Temporal Probabilistic Profiles for Sepsis Prediction in the ICU
Eitam Sheetrit, Nir Nissim, Denis Klimov and Yuval Shahar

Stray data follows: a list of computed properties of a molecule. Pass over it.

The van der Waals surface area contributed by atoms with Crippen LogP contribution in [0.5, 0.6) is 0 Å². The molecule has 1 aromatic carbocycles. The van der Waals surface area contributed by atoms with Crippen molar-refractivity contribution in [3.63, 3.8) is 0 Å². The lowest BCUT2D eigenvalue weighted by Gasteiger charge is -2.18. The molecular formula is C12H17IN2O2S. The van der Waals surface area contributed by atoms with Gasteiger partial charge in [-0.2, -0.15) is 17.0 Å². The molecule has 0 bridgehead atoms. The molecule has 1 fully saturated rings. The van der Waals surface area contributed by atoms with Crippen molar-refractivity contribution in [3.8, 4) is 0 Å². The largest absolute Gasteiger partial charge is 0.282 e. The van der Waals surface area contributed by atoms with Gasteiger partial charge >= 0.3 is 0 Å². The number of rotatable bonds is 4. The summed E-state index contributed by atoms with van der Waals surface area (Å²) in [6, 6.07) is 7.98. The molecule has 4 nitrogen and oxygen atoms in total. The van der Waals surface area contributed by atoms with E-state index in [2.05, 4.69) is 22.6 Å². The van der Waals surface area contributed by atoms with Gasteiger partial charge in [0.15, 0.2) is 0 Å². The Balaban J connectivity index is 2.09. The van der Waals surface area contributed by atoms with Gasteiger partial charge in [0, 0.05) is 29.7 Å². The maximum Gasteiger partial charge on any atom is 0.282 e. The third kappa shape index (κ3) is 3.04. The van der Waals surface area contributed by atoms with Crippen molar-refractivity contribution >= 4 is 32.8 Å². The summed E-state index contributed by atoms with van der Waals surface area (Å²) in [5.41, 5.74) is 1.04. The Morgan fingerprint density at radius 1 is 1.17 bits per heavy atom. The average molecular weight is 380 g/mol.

Sepsis is a condition caused by the body’s overwhelming and life-threatening response to infection, which can lead to tissue damage, organ failure, and finally death. Today, sepsis is one of the leading causes of mortality among populations in intensive care units (ICUs). Sepsis is difficult to predict, diagnose, and treat, as it involves analyzing different sets of multivariate time-series, usually with problems of missing data, different sampling frequencies, and random noise. Here, we propose a new dynamic-behavior-based model, which we call a Temporal Probabilistic proFile (TPF), for classification and prediction tasks of multivariate time series. In the TPF method, the raw, time-stamped data are first abstracted into a series of higher-level, meaningful concepts, which hold over intervals characterizing time periods. We then discover frequently repeating temporal patterns within the data. Using the discovered patterns, we create a probabilistic distribution of the temporal patterns of the overall entity population, of each target class in it, and of each entity. We then exploit TPFs as meta-features to classify the time series of new entities, or to predict their outcome, by measuring their TPF distance, either to the aggregated TPF of each class, or to the individual TPFs of each of the entities, using negative cross entropy. Our experimental results on a large benchmark clinical data set show that TPFs improve sepsis prediction capabilities, and perform better than other machine learning approaches.
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